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TABLE OF CONTENTS

Concept and Fake

  • Author / Artist: Weiwei Ai
  • Section: Collaboration

Concept and Fake. A Conversation with Ai Weiwei and Bice Curiger

  • Author: Jacques Herzog
  • Artist: Weiwei Ai
  • Section: Collaboration

Concept and Fake. Bice Curiger in Conversation with Ai Weiwei and Jacques Herzog

  • Author: Bice Curiger
  • Artist: Weiwei Ai
  • Section: Collaboration

Made in China

  • Author: Charles Merewether
  • Artist: Weiwei Ai
  • Section: Collaboration

Some Simple Reflections on an Artist in a City, 2001–2007

  • Author: Philip Tinari
  • Artist: Weiwei Ai
  • Section: Collaboration

From There to Eternity

  • Author: Jörg Heiser
  • Artist: Christian Jankowski
  • Section: Collaboration

Jankowski’s Act

  • Author: Cay Sophie Rabinowitz
  • Artist: Christian Jankowski
  • Section: Collaboration

Thank You, God. Thank You for Making This Possible. Christian Jankowski’s Cont…

  • Author: Harald Falckenberg
  • Artist: Christian Jankowski
  • Section: Collaboration

A Dog's Life

  • Author: Bennett Simpson
  • Artist: Cosima von Bonin
  • Section: Collaboration

In Fluffy Storms

  • Author: Dirk von Lowtzow
  • Artist: Cosima von Bonin
  • Section: Collaboration

Material and Poetry. Cosima von Bonin—the First Ten Years

  • Author: Diedrich Diederichsen
  • Artist: Cosima von Bonin
  • Section: Collaboration

Keith Edmier. The Original and its Digestion

  • Author: Christian Scheidemann
  • Artist: Keith Edmier
  • Section: Miscellaneous / Varia

Tino Sehgal. The Current Lop in the Endless Spiral of Iconoclasm

  • Author: Reimut Reiche
  • Artist: Tino Seghal
  • Section: Miscellaneous / Varia

Backstage with “Reality”

  • Author: Martin Jaeggi
  • Artist: Jules Spinatsch
  • Section: Miscellaneous / Varia

Two Covers

  • Author: Tim Griffin / Jennifer Higgie
  • Section: Balkon

Documentary Operations

  • Author: Nico Baumbach
  • Section: Cumulus

Shot at Breast Height

  • Author: Adam Szymczyk
  • Artist: Edward Krasinski
  • Section: Cumulus

$ 32.00

Introduction

Just how effectively the conceptual approach to art has forged new frontiers is aptly demonstrated by the work of Cosima von Bonin, Christian Jankowski, and Ai Weiwei. The cultivation of an all-embracing practice has expanded the field of art in unexpected ways. Christian Jankowski, for example, exploits popular call-in shows on TV to enlist the help of fortune tellers in creating a work of art. A different direction is taken by Ai Weiwei who collaborated conceptually with Herzog & de Meuron Architects on the emergence of the new Olympic Stadium in Beijing, while Cosima von Bonin explores inner-artistic zones as if they were utterly uncharted territory. Our cover, a detail from Cosima von Bonin’s exhibition “2 Positions at once,” provides a taste of the playful way in which this art contains world—though without ruling out the involvement of seemingly conventional pursuits, like stretching a canvas, casting a bronze sculpture, or making an object out of porcelain. These are all elements of the deliberate productions, staged situations, and changing confrontations in which the artists engage in the process of selfdefinition. When Jacques Herzog and Ai Weiwei sit in a room talking about the fascinating, experimental traits of their cooperative venture in China, we find them rethinking adventure, tradition, and the present day on a large scale. Ai Weiwei’s artistic career, now spanning three decades, dates back to seminal experiences in 1980s New York. From Philip Tinari we learn that Ai has given decisive impulses of innovative and moral impact to the art world since his return to China in 1993.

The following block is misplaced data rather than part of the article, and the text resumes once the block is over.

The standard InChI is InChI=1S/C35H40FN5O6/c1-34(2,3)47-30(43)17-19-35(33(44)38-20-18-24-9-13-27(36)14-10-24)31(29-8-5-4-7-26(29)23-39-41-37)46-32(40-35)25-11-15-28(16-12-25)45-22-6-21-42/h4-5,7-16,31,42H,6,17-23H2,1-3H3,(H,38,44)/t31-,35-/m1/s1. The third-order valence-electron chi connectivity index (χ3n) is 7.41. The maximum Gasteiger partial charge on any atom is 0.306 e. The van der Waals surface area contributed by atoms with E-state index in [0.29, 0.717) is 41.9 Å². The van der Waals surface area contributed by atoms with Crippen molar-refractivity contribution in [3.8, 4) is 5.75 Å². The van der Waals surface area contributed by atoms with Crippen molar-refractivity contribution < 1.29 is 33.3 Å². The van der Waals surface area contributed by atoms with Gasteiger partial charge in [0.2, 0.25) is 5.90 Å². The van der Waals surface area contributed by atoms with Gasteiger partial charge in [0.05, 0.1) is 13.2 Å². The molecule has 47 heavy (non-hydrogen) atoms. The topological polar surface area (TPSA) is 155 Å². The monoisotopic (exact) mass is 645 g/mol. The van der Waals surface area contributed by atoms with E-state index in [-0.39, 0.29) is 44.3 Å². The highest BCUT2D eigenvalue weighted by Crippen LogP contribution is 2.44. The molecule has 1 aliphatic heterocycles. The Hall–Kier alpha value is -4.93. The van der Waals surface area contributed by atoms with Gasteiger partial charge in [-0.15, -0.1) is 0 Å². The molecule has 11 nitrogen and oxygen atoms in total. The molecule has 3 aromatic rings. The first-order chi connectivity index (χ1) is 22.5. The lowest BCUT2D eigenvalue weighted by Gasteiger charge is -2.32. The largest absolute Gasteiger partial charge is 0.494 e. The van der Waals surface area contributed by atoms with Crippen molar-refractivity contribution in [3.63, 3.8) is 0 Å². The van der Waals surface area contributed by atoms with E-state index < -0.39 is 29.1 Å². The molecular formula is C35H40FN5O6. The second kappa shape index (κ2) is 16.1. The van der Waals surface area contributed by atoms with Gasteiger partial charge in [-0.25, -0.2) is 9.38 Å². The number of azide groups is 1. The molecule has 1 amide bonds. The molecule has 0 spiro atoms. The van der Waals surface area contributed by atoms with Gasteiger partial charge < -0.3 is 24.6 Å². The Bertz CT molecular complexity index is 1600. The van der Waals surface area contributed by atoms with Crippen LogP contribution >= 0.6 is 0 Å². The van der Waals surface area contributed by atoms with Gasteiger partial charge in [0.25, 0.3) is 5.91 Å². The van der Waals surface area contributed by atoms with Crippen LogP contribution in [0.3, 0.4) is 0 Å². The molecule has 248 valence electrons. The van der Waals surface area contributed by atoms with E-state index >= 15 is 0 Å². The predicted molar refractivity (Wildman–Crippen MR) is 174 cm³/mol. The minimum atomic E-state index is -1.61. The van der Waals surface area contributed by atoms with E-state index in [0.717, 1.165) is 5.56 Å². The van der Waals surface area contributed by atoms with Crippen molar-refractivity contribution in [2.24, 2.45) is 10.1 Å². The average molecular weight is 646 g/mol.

Cosima von Bonin’s close association with Cologne, a major European art center, is underscored by having two personal friends, Diedrich Diederichsen and Dirk von Lowtzow, write about her in this issue. Bennett Simpson draws attention to the connection and points out the potential pitfalls of context in interpreting von Bonin’s work.

China also plays a role in Christian Jankowski’s most recent work. As a nomad in the art world and a trickster (Harald Falckenberg), he not only discovered new production sites with typical speediness; he also commissioned work to be created there that generates unprecedented tension between everyday experience and the claim to eternity, as discussed in Jörg Heiser’s contribution. The design of Heimo Zobernig’s Insert is based on the three colors red, green, and blue, which conventionally define the television image. Here they have become phantoms of the virtual world and, as if that were not enough, they engage in a grotesque game with the naked artist, making use of the blue box method, by means of which fragments of reality can be arbitrarily eliminated or added.

Revealing and hiding world features implicitly and explicitly in the practice of Tino Seghal and Jules Spinatsch respectively. By refusing to permit his performative works to be photographed, documented, or communicated except in the form of written descriptions, Tino Seghal sets new standards—and not only through the work itself. At the other end of the spectrum we have the hyper visibility that lies at the heart of Jules Spinatsch’s agenda, as in his photographic works involving surveillance cameras.